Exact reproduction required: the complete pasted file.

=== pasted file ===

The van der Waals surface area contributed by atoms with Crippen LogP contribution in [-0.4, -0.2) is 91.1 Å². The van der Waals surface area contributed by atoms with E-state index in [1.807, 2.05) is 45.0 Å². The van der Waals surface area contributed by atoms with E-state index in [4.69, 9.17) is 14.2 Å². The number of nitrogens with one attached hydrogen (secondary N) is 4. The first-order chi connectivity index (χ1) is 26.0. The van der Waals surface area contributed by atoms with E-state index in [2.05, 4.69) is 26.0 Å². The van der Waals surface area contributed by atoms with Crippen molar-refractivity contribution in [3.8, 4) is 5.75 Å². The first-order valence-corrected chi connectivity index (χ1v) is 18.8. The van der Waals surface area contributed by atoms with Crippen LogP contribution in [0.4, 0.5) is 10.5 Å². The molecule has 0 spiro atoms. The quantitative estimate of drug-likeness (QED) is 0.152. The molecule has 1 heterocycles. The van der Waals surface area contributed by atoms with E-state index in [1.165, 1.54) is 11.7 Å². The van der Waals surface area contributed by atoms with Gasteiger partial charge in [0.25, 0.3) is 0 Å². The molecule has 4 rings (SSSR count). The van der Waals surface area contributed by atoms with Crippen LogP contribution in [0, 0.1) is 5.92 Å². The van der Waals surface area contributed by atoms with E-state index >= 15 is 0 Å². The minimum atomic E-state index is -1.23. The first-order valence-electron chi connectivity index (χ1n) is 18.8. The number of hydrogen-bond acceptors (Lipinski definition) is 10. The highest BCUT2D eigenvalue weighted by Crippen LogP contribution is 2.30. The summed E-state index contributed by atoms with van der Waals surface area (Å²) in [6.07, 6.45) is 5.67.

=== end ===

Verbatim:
The van der Waals surface area contributed by atoms with Crippen LogP contribution in [-0.4, -0.2) is 91.1 Å². The van der Waals surface area contributed by atoms with E-state index in [1.807, 2.05) is 45.0 Å². The van der Waals surface area contributed by atoms with E-state index in [4.69, 9.17) is 14.2 Å². The number of nitrogens with one attached hydrogen (secondary N) is 4. The first-order chi connectivity index (χ1) is 26.0. The van der Waals surface area contributed by atoms with E-state index in [2.05, 4.69) is 26.0 Å². The van der Waals surface area contributed by atoms with Crippen molar-refractivity contribution in [3.8, 4) is 5.75 Å². The first-order valence-corrected chi connectivity index (χ1v) is 18.8. The van der Waals surface area contributed by atoms with Crippen LogP contribution in [0.4, 0.5) is 10.5 Å². The molecule has 0 spiro atoms. The quantitative estimate of drug-likeness (QED) is 0.152. The molecule has 1 heterocycles. The van der Waals surface area contributed by atoms with E-state index in [1.165, 1.54) is 11.7 Å². The van der Waals surface area contributed by atoms with Gasteiger partial charge in [0.25, 0.3) is 0 Å². The molecule has 4 rings (SSSR count). The van der Waals surface area contributed by atoms with Crippen LogP contribution in [0, 0.1) is 5.92 Å². The van der Waals surface area contributed by atoms with E-state index >= 15 is 0 Å². The minimum atomic E-state index is -1.23. The first-order valence-electron chi connectivity index (χ1n) is 18.8. The number of hydrogen-bond acceptors (Lipinski definition) is 10. The highest BCUT2D eigenvalue weighted by Crippen LogP contribution is 2.30. The summed E-state index contributed by atoms with van der Waals surface area (Å²) in [6.07, 6.45) is 5.67.